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  HOME | Latin America (Click here for more)

Passion and Talent Make All the Difference in Latin America’s eSports

LIMA – Despite an adverse scenario with faulty Internet connections, lack of support and infrastructure, and being stigmatized by society, eSports in Latin America is growing 11 percent annually thanks to the passion and talent that characterize the Latino gamer.

Those factors stood out during Lima Games Week, which attracted more than 12,000 people to the Peruvian capital between Dec. 6-8, from professional gamers and casters (commentators) to analysts and new talents in electronic sports.

Standouts among those were Denmark’s Johan “N0tail” Sundstein, top star of the Dota 2 online video game and twice world champ with the OG team, who told EFE that Latin American gamers have a “unique style.”

He noted, however, that one of the great challenges of eSports in general is Internet connectivity and the hardware, and that he hopes Latin America will soon reach international standards in those areas.

“Passion is what moves the Latin American gamer,” the Spanish eSports caster Ramon “Shadow” Lopez, told EFE. He has been immersed in professional gaming for the past five years, the latter two in Latin America.

With that experience, Lopez said that many differences exist between Latino and European gamers, chiefly in the areas of temperament and training.

“When you dedicate yourself to a competitive level, passion is what moves you most, but there are differences between European players, who are more orderly, more structured in their approach, and Latinos, who are more spontaneous, who are continually switching teams and are a little more chaotic – but at the same time are more entertaining to watch,” he said.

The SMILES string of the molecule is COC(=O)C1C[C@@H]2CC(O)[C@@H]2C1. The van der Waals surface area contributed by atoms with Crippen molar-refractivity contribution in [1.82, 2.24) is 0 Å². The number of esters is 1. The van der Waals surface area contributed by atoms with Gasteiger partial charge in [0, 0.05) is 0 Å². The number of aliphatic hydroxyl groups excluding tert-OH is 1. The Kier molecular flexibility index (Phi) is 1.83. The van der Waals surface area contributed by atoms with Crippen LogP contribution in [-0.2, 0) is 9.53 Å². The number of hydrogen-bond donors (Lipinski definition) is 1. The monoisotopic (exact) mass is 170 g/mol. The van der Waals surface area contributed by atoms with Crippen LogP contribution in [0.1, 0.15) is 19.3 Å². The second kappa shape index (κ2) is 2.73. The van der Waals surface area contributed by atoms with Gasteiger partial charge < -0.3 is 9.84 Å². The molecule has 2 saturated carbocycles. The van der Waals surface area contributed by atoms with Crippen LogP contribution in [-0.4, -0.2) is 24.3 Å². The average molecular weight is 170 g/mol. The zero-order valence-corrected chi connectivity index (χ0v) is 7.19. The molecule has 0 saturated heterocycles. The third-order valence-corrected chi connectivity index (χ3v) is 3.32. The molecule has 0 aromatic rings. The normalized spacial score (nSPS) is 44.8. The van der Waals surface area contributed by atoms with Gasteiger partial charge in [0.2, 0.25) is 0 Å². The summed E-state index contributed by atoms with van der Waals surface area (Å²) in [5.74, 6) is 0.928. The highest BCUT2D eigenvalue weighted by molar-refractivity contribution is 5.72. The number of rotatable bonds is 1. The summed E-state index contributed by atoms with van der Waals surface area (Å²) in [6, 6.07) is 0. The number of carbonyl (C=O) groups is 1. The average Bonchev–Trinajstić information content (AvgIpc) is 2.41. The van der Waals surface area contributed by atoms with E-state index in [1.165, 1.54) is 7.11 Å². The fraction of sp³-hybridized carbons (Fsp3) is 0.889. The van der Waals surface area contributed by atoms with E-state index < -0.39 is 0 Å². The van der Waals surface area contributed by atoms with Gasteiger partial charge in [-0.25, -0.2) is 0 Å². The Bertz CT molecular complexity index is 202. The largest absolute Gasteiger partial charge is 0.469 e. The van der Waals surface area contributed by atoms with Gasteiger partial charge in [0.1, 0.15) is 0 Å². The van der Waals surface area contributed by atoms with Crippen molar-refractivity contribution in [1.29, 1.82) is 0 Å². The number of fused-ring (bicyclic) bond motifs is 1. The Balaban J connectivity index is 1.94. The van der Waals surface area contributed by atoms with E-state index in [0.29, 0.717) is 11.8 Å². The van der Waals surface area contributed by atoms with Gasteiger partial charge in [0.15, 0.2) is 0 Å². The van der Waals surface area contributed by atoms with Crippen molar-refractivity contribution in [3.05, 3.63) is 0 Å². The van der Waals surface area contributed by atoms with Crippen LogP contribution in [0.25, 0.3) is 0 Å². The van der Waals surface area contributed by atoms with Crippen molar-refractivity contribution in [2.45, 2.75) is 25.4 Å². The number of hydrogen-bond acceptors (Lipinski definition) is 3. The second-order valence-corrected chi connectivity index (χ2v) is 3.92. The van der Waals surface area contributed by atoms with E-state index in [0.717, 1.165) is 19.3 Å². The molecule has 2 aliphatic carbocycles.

The reasons for this chaos and apparent instability are rooted in the difficulties that face the average Latin American gamer when trying to become a professional, since for Lopez the infrastructure and the Internet are matters that are pending, as is the support of brands.

“The stigma of society still remains, since it doesn’t consider video games their sort of thing. Once that changes, we’ll be at a level more like Europe’s,” he said.

“With less than $1 in his pocket, Jimmy “JimmyCoff” Huayhuameza went from the time he was a kid to a cybercafe to play and dream of being a professional gamer.

At 18, he has just won with his team, Torus Gaming, the Peruvian national interscholastic tournament of Dota 2 and a university scholarship.

Now Huayhuameza has his own computer, a contract as a professional player and trains eight hours a day in a district of Lima.

“Passion motivates you to do better,” JimmyCoff told EFE.

Bejar “Iwo” Malinowski, a professional player since age 14, told EFE that “a gamer deserves pay, he deserves a contract,” because that’s “the only way he’ll be taken seriously.”

“Unfortunately for those of us born in Latin America, it’s a little harder for us in that regard,” Iwo said.

For Rodrigo Vasquez, director general of Lima Games Week, bringing together brands and community gamers is one of the parts of his work he likes best.

“We want an increasing number of people to learn the importance of community gamers and that there is an interest among brands to back them,” he told EFE.

Lima Games Week had record audiences watching the digital platforms that transmitted the contests, almost like those following a final of Peru’s top-flight soccer league.

The main exhibition game, for example, had a participation of some 17,000 users connected simultaneously on Facebook and had a streaming audience of 1 million people.

A recent study by the market analysis firm Newzoo estimates that the market for gaming in Latin America will produce $5.6 billion in 2020, a prediction driven by two simple forces: passion and talent.


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